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Association of ambient air pollution with depressive and anxiety symptoms in pregnant women: A prospective cohort study

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Abstract
Background: Air pollution is associated with depressive and anxiety symptoms in the general population. However, this relationship among pregnant women remains largely unknown.
Objective: To evaluate the association between pregnancy air pollution exposure and maternal depressive and anxiety symptoms during the third trimester assessed using the Center for Epidemiologic Studies-Depression and State-Trait Anxiety Inventory scales, respectively.
Methods: We analyzed 1481 pregnant women from a cohort study in Seoul. Maternal exposure to particulate matter with an aerodynamic diameter <2.5 μm (PM2.5) and <10 μm (PM10), as well as to nitrogen dioxide (NO2) and ozone (O3) for each trimester and the entire pregnancy was assessed at participant's residential address by land use regression models. We estimated the relative risk (RR) and corresponding confidence interval (CI) of the depressive and anxiety symptoms associated with an interquartile range (IQR) increase in PM2.5, PM10, NO2, and O3 using modified Poisson regression.
Results: In single-pollutant models, an IQR increase in PM2.5, PM10, and NO2 during the second trimester was associated with an increased risk of depressive symptoms (PM2.5 RR = 1.15, 95% CI: 1.04, 1.27; PM10 RR = 1.13, 95% CI: 1.04, 1.23; NO2 RR = 1.15, 95% CI: 1.03, 1.29) after adjusting for relevant covariates. Similarly, an IQR increase in O3 during the third trimester was associated with an increased risk of depressive symptoms (RR = 1.09, 95% CI: 1.01, 1.18), while the IQR increase in O3 during the first trimester was associated with a decreased risk (RR = 0.89, 95% CI: 0.82, 0.96). Exposure to PM2.5, PM10, and NO2 during the second trimester was significantly associated with anxiety symptoms. The associations with PM2.5 and O3 in single-and multi-pollutant models were consistent.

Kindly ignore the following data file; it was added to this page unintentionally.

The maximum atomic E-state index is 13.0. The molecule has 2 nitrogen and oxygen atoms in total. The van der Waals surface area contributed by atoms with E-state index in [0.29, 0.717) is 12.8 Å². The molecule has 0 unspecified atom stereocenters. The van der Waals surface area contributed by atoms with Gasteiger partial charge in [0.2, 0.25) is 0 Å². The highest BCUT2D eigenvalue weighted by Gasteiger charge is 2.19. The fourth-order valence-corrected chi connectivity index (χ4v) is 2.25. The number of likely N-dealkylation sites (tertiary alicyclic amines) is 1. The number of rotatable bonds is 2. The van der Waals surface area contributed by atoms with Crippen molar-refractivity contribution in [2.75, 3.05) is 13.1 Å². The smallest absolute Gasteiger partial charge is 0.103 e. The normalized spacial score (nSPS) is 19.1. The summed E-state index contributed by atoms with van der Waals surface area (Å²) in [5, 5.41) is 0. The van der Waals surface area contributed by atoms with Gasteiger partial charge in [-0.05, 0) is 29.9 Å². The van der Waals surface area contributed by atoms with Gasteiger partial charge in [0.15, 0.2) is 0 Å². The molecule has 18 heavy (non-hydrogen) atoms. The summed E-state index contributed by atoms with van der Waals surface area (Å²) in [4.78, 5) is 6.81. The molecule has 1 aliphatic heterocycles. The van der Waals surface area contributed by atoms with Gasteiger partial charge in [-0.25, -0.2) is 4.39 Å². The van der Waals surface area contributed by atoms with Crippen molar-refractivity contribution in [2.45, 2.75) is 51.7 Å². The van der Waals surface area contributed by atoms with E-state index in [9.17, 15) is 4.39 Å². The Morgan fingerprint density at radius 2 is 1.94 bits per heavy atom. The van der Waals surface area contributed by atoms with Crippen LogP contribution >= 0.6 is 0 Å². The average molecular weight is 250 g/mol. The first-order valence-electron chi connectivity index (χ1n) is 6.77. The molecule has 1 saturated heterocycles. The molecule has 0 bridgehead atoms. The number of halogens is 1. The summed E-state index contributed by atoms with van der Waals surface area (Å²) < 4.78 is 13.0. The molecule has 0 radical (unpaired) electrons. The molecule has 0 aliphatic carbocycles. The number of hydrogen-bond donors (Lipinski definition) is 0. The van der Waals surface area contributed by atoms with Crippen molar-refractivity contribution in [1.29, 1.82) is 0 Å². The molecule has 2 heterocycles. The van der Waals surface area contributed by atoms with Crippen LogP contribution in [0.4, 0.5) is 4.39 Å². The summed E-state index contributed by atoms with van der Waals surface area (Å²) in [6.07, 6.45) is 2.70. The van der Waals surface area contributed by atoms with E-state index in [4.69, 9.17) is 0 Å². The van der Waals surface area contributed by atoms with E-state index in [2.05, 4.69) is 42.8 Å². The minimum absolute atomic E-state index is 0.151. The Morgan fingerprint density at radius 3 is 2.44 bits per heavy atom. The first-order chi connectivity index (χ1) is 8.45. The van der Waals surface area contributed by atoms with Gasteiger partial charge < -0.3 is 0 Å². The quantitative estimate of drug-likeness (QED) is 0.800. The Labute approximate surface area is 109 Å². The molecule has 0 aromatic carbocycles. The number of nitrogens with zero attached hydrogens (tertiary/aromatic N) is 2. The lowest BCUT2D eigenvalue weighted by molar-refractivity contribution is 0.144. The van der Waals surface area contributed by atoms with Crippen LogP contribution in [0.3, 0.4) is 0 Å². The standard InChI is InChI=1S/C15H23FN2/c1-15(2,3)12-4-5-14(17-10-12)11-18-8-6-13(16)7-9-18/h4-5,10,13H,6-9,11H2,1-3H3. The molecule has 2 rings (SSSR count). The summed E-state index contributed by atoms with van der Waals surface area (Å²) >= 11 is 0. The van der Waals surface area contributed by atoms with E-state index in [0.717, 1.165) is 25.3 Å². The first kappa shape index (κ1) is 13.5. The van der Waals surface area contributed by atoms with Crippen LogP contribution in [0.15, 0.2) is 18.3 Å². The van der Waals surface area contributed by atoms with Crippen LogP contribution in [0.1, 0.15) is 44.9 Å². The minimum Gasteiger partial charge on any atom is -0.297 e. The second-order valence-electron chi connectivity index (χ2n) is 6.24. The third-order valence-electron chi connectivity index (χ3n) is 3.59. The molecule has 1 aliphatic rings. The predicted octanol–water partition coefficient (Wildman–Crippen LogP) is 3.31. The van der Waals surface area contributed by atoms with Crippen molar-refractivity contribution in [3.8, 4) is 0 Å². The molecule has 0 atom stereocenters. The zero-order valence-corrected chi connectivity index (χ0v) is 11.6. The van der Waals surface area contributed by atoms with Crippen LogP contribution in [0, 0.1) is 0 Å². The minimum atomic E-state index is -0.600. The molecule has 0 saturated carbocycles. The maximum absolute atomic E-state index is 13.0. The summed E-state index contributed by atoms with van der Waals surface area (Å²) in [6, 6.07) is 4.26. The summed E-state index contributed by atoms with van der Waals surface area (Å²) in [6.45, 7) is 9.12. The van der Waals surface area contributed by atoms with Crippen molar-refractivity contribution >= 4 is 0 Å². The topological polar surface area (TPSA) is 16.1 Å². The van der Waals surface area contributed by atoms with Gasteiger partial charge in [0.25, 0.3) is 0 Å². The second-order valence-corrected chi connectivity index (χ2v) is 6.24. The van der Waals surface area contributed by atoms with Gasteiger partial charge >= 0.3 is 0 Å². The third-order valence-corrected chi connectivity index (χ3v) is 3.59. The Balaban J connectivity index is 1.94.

Conclusions: Our findings indicate that increased levels of particulate matter, NO2, and O3 during pregnancy may elevate the risk of depression or anxiety in pregnant women.
Author(s)
Dirga KumarLamichhane정대영신의진이경숙이소연안강모김경원신윤호서동인홍수종김환철
Issued Date
2021
Type
Article
Keyword
Air pollutionAnalysisAnxietyDepressionDepressionMentalEnvironmentEnvironmental aspectsEnvironmental healthNitrogen dioxidePollutantsPreganacyPregnant womenPsychological aspects
DOI
10.1016/j.ijheh.2021.113823
URI
https://oak.ulsan.ac.kr/handle/2021.oak/7726
https://ulsan-primo.hosted.exlibrisgroup.com/primo-explore/fulldisplay?docid=TN_cdi_proquest_miscellaneous_2559434131&amp;context=PC&amp;vid=ULSAN&amp;lang=ko_KR&amp;search_scope=default_scope&amp;adaptor=primo_central_multiple_fe&amp;tab=default_tab&amp;query=any,contains,Association%20of%20ambient%20air%20pollution%20with%20depressive%20and%20anxiety%20symptoms%20in%20pregnant%20women:%20A%20prospective%20cohort%20study&amp;offset=0&amp;pcAvailability=true
Publisher
INTERNATIONAL JOURNAL OF HYGIENE AND ENVIRONMENTAL HEALTH
Location
독일
Language
영어
ISSN
1438-4639
Citation Volume
237
Citation Number
0
Citation Start Page
113823
Citation End Page
113823
Appears in Collections:
Medicine > Medicine
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